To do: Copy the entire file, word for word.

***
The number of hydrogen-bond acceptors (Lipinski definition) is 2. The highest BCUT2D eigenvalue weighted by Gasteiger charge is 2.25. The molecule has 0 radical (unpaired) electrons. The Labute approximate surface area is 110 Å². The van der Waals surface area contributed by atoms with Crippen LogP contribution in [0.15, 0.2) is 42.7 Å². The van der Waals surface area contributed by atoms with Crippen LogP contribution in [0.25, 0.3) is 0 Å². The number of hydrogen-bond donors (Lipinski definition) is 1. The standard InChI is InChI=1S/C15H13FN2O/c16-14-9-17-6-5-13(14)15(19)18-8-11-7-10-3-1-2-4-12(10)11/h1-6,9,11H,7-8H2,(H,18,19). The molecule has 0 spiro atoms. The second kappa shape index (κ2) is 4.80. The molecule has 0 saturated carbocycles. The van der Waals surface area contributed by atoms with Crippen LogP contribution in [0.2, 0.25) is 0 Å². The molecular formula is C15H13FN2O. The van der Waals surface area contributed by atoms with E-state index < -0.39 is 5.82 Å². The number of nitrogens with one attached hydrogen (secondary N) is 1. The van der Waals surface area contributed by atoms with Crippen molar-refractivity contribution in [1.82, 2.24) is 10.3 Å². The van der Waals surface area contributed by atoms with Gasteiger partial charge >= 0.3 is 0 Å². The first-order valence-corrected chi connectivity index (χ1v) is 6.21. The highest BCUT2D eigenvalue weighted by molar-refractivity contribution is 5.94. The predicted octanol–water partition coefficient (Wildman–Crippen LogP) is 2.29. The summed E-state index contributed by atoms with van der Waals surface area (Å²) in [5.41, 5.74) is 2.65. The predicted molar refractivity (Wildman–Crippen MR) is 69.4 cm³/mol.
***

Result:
The number of hydrogen-bond acceptors (Lipinski definition) is 2. The highest BCUT2D eigenvalue weighted by Gasteiger charge is 2.25. The molecule has 0 radical (unpaired) electrons. The Labute approximate surface area is 110 Å². The van der Waals surface area contributed by atoms with Crippen LogP contribution in [0.15, 0.2) is 42.7 Å². The van der Waals surface area contributed by atoms with Crippen LogP contribution in [0.25, 0.3) is 0 Å². The number of hydrogen-bond donors (Lipinski definition) is 1. The standard InChI is InChI=1S/C15H13FN2O/c16-14-9-17-6-5-13(14)15(19)18-8-11-7-10-3-1-2-4-12(10)11/h1-6,9,11H,7-8H2,(H,18,19). The molecule has 0 spiro atoms. The second kappa shape index (κ2) is 4.80. The molecule has 0 saturated carbocycles. The van der Waals surface area contributed by atoms with Crippen LogP contribution in [0.2, 0.25) is 0 Å². The molecular formula is C15H13FN2O. The van der Waals surface area contributed by atoms with E-state index < -0.39 is 5.82 Å². The number of nitrogens with one attached hydrogen (secondary N) is 1. The van der Waals surface area contributed by atoms with Crippen molar-refractivity contribution in [1.82, 2.24) is 10.3 Å². The van der Waals surface area contributed by atoms with Gasteiger partial charge >= 0.3 is 0 Å². The first-order valence-corrected chi connectivity index (χ1v) is 6.21. The highest BCUT2D eigenvalue weighted by molar-refractivity contribution is 5.94. The predicted octanol–water partition coefficient (Wildman–Crippen LogP) is 2.29. The summed E-state index contributed by atoms with van der Waals surface area (Å²) in [5.41, 5.74) is 2.65. The predicted molar refractivity (Wildman–Crippen MR) is 69.4 cm³/mol.